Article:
Results and Conclusions

First we have studied luminescence properties of Eu(III) carbonate system which was used as as a reference model to elucidate the complexation of Cm(III) by carbonate anions.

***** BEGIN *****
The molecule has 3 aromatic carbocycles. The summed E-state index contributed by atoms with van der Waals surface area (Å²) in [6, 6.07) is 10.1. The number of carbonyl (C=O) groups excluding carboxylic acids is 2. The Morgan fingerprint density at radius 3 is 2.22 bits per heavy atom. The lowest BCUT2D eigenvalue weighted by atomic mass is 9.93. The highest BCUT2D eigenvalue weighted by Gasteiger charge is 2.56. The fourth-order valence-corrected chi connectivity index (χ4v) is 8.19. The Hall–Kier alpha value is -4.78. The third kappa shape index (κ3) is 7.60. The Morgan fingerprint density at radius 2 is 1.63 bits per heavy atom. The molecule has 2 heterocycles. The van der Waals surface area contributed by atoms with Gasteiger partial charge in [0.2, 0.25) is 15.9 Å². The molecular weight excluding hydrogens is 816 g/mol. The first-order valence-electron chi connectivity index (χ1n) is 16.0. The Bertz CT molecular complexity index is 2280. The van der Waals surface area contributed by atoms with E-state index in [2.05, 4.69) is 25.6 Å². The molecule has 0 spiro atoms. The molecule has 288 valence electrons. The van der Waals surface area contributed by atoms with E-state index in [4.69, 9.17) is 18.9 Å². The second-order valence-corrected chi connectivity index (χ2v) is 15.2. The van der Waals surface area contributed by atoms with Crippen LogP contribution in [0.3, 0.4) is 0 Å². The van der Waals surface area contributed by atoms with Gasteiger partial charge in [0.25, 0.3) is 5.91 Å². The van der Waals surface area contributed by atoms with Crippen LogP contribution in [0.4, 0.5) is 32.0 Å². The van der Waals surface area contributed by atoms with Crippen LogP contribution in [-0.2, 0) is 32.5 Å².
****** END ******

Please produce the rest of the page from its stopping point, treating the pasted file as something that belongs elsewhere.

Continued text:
The luminescence bands 5D0 → 7F0,2,3,4 of Eu(III) were normalized with respect to the magnetic dipole transition 5D0 → 7F1. It was then possible to compare the intensities of luminescence spectra of the studied Eu(III) systems in both phases. Such normalization procedure was not feasible for the Cm(III) system because in its luminescence spectrum there is only one 6D7/2 → 8S7/2 electric dipole transition. On the other hand the energy of the 6D7/2 → 8S7/2 band maximum is very sensitive to changes of the geometry and/or chemical composition of the nearest surrounding of Cm(III) cation. We attempted nevertheless to take advantage of variation of this band for qualitative interpretation the chemical changes in the Cm(III)-carbonate system.